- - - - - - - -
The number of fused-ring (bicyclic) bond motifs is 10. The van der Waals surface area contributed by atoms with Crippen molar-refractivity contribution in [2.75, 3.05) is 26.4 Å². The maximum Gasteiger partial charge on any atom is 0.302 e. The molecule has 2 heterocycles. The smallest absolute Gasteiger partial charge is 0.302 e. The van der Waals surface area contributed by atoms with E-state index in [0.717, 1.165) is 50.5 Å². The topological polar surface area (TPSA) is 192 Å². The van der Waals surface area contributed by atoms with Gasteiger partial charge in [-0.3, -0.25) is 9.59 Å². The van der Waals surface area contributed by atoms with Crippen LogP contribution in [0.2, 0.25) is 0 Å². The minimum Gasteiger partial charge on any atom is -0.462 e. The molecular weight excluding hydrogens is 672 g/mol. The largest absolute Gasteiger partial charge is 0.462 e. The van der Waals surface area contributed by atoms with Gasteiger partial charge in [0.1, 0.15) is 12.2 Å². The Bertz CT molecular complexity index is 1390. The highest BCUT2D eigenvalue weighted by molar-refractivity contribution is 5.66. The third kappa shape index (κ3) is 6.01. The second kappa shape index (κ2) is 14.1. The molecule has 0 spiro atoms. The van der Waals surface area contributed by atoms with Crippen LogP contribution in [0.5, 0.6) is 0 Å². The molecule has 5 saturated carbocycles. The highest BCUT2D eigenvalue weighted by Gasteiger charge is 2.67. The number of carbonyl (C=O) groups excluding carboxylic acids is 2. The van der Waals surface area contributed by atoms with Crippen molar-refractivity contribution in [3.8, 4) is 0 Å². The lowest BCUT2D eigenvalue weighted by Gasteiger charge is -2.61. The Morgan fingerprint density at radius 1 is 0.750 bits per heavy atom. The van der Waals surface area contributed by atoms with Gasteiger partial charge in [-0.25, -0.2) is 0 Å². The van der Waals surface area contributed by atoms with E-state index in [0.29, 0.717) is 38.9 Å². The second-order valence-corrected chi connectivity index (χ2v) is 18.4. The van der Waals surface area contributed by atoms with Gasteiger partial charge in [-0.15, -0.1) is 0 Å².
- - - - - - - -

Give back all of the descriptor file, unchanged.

The number of fused-ring (bicyclic) bond motifs is 10. The van der Waals surface area contributed by atoms with Crippen molar-refractivity contribution in [2.75, 3.05) is 26.4 Å². The maximum Gasteiger partial charge on any atom is 0.302 e. The molecule has 2 heterocycles. The smallest absolute Gasteiger partial charge is 0.302 e. The van der Waals surface area contributed by atoms with E-state index in [0.717, 1.165) is 50.5 Å². The topological polar surface area (TPSA) is 192 Å². The van der Waals surface area contributed by atoms with Gasteiger partial charge in [-0.3, -0.25) is 9.59 Å². The van der Waals surface area contributed by atoms with Crippen LogP contribution in [0.2, 0.25) is 0 Å². The minimum Gasteiger partial charge on any atom is -0.462 e. The molecular weight excluding hydrogens is 672 g/mol. The largest absolute Gasteiger partial charge is 0.462 e. The van der Waals surface area contributed by atoms with Gasteiger partial charge in [0.1, 0.15) is 12.2 Å². The Bertz CT molecular complexity index is 1390. The highest BCUT2D eigenvalue weighted by molar-refractivity contribution is 5.66. The third kappa shape index (κ3) is 6.01. The second kappa shape index (κ2) is 14.1. The molecule has 0 spiro atoms. The van der Waals surface area contributed by atoms with Crippen LogP contribution in [0.5, 0.6) is 0 Å². The molecule has 5 saturated carbocycles. The highest BCUT2D eigenvalue weighted by Gasteiger charge is 2.67. The number of carbonyl (C=O) groups excluding carboxylic acids is 2. The van der Waals surface area contributed by atoms with Crippen molar-refractivity contribution in [3.8, 4) is 0 Å². The lowest BCUT2D eigenvalue weighted by Gasteiger charge is -2.61. The Morgan fingerprint density at radius 1 is 0.750 bits per heavy atom. The van der Waals surface area contributed by atoms with Gasteiger partial charge in [-0.25, -0.2) is 0 Å². The van der Waals surface area contributed by atoms with E-state index in [0.29, 0.717) is 38.9 Å². The second-order valence-corrected chi connectivity index (χ2v) is 18.4. The van der Waals surface area contributed by atoms with Gasteiger partial charge in [-0.15, -0.1) is 0 Å².